Emmanuel Macron’s government survived two no-confidence votes brought by opposition lawmakers on Monday and took a step closer to enacting its unpopular pensions reform after overriding parliament last week.
The no-confidence motion filed by a small group called Liot garnered support from 278 members of parliament in the National Assembly, falling short by only nine votes, an unexpectedly close result. A separate motion filed by Marine Le Pen’s National Rally party only received 94 votes because other opposition parties remain wary of teaming up with the far-right party.
The no-confidence motions were the result of prime minister Élisabeth Borne triggering the 49.3 clause of the French constitution last week, passing the draft law without a parliamentary vote. Now that the motions have failed, the pensions reform raising the retirement age by two years to 64 can be adopted and the Borne government will remain in place.
Soon after the vote, small groups of protesters gathered around parliament and clashed with police.
Labour unions have promised to keep up the pressure by hardening strikes in vital sectors such as rubbish collection, energy and transport. A nationwide protest is also set for Thursday. On Monday, about 8 per cent of petrol stations in France were short of at least one fuel because of rolling strikes at petrol refineries. The situation was worse in the Bouches-du-Rhône region where half were affected and rationing had begun.
Opposition parties are also planning to file appeals to the constitutional court with the aim of invalidating the law on procedural grounds, while the left is also trying to overturn it via a public referendum.
“Nothing is solved, we’ll continue to do all we can so this reform is withdrawn,” said Mathilde Panot, who heads the far-left France Unbowed group in the National Assembly.
Although it has survived the no-confidence votes, Macron’s ability to enact laws to achieve his goals for his second term, such as reaching full employment or fighting climate change, appears to be severely compromised. After losing his majority in legislative elections in June last year, the president had hoped to govern by forming ad hoc coalitions with the left and the right on each draft law, but the limits of the approach became clear on pensions reform.
The president has been debating with advisers and political allies about how to rebound from the pensions reform crisis, and may address the public in a speech later this week. One option being considered would be a government reshuffle that would replace the prime minister.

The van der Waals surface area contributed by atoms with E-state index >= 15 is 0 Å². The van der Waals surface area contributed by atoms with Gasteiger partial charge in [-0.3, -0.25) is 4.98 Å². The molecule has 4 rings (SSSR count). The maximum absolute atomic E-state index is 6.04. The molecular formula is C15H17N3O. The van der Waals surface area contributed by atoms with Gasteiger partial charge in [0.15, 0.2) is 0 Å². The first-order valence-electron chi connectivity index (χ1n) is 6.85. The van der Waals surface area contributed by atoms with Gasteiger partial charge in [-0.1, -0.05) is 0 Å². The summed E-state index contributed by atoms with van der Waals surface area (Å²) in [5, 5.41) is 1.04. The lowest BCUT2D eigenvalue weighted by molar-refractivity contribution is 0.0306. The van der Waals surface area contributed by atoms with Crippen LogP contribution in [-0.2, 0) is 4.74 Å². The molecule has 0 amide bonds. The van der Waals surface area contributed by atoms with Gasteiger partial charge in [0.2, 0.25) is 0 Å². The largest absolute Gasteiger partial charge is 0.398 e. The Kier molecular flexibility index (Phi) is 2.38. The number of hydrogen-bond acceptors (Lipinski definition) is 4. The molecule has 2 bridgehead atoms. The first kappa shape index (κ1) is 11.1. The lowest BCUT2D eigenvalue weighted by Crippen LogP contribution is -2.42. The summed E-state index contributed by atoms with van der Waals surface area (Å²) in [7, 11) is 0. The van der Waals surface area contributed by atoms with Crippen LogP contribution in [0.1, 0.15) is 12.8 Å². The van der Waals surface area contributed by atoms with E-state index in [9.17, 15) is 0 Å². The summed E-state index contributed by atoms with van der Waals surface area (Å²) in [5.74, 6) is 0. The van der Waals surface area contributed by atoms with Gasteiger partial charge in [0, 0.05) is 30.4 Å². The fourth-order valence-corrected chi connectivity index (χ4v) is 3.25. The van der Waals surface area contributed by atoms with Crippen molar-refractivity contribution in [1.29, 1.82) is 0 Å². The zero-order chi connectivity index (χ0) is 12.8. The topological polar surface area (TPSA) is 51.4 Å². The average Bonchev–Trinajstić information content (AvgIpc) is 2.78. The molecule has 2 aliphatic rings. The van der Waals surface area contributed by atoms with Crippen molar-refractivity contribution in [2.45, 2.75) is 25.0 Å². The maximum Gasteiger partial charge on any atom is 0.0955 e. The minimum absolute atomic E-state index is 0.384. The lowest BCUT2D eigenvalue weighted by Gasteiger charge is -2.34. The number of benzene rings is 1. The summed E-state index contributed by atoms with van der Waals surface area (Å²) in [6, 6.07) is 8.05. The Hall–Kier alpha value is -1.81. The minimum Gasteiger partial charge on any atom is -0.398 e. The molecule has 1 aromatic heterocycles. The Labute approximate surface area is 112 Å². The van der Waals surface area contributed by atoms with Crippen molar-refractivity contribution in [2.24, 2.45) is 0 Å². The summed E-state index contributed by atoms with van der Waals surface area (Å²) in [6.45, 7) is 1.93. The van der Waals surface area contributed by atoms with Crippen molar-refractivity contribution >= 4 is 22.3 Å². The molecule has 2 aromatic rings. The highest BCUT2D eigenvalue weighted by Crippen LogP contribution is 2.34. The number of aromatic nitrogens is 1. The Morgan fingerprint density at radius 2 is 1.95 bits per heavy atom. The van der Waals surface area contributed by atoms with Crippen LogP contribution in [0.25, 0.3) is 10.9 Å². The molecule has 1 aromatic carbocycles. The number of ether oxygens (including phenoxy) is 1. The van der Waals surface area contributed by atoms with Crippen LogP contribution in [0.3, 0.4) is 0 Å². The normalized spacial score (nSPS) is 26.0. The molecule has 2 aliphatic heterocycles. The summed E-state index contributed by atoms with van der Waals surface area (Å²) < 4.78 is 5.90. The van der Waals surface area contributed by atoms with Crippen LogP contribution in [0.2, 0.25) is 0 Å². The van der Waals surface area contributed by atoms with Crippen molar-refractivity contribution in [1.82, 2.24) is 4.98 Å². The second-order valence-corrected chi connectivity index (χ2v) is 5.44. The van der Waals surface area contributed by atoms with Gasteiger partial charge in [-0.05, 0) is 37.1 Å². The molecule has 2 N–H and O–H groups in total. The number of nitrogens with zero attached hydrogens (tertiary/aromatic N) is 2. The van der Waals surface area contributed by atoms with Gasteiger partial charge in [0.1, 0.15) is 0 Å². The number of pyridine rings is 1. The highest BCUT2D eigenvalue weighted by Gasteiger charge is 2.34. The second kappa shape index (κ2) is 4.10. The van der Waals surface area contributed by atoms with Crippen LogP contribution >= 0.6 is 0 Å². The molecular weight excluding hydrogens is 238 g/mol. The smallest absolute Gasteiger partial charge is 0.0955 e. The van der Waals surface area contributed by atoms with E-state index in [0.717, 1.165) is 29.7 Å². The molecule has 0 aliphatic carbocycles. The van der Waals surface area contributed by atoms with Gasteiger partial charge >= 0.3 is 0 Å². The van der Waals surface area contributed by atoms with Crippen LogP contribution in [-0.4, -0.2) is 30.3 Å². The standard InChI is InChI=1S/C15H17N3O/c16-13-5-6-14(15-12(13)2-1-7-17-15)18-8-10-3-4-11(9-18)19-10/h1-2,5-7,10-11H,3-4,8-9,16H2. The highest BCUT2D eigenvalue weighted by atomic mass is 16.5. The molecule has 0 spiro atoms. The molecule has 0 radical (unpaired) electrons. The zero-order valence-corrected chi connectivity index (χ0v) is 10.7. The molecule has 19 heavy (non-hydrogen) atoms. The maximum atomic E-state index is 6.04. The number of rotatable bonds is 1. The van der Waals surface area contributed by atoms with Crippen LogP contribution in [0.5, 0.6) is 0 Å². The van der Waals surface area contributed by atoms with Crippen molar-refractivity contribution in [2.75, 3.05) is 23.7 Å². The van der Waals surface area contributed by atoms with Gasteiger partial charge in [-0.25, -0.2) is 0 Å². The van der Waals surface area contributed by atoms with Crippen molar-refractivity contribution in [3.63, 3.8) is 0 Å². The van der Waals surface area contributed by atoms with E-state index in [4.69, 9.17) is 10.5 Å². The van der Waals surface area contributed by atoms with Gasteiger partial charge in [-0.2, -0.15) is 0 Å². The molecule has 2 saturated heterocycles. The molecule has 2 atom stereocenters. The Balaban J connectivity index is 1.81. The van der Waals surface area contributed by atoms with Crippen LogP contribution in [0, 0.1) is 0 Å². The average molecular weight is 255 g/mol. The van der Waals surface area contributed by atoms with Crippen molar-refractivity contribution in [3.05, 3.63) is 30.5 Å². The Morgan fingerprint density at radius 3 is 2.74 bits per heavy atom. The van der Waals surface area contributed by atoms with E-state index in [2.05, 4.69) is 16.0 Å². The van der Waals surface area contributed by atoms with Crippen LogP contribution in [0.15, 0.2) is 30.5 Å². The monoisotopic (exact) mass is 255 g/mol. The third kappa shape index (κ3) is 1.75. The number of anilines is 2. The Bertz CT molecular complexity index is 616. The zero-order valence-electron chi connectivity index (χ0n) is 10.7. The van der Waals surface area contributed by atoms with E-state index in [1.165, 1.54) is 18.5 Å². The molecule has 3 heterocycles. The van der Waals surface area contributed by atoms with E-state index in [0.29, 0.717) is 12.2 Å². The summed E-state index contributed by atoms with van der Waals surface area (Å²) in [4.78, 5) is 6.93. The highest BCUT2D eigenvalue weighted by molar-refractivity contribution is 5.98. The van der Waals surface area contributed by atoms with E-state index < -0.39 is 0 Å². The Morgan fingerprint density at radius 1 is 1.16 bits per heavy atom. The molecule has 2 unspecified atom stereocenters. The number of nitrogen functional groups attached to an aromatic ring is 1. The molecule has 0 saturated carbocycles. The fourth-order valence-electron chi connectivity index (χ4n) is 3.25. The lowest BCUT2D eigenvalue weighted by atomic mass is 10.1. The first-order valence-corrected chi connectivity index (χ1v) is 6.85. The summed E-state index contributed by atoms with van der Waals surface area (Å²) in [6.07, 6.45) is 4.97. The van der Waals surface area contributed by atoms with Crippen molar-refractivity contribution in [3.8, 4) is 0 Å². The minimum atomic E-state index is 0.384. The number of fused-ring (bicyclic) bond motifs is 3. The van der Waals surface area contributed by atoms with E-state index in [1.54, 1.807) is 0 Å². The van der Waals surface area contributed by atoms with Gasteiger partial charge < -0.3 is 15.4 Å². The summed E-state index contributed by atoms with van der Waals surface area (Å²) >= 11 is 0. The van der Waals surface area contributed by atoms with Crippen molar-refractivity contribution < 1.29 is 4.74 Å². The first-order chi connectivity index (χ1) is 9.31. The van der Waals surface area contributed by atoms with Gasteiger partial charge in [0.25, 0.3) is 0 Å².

Anger had already been on display in the streets in advance of the votes. Police arrested hundreds of people who demonstrated from Paris to Rennes to show their displeasure at Macron’s tactics. While the 49.3 clause has been used by governments of all stripes since its creation in 1958, applying it to a pensions Bill that is opposed by roughly two-thirds of the public runs the risk of radicalising street protests.
Borne defended the use of the 49.3 clause, saying it “was not the invention of some dictator but the profoundly democratic choice made by general de Gaulle and approved by the French public”, referring to how the 1958 constitution that included it was approved by referendum.
Laurent Berger, the head of the more moderate CFDT union, called on Macron to see reason. “The country has gone from a crisis in the streets to a crisis in its democracy,” he told the newspaper Libération. “The president must simply withdraw this reform.”
In rare cases, previous French governments have backed down from applying legislation when faced with strong protests, such as in 2006 when it overruled lawmakers to pass a less-protective labour contract for young people via a 49.3 clause, only to cave in shortly after.
Macron has argued that the pensions reform is necessary as the population ages, given that the system relies on active workers to finance the benefits of current retirees.
Opponents of his reform argue that there are better ways to shore up the system, such as by raising taxes or asking wealthy retirees to contribute, that would not fall so unfairly on blue-collar workers, some of whom have physically demanding jobs.
[ Protests continue in France as Macron faces challenge over pension reforms ]
France spends about 13 per cent of its national output on retiree benefits, higher than the EU average of 10.3 per cent, largely because the system pays out generous benefits that replace more of workers’ wages than elsewhere. The country also struggles to keep older people in jobs, so the average effective age that men leave the workforce is 60.4, compared with 62.6 in the EU and 63.8 in the Organisation for Economic Co-operation and Development.
Without reform, the government expects the pensions deficit to rise to €13.5 billion in 2030. With it, the government expects savings of €10.3 billion by 2027 and €17.7 billion by 2030. – Copyright The Financial Times Limited 2023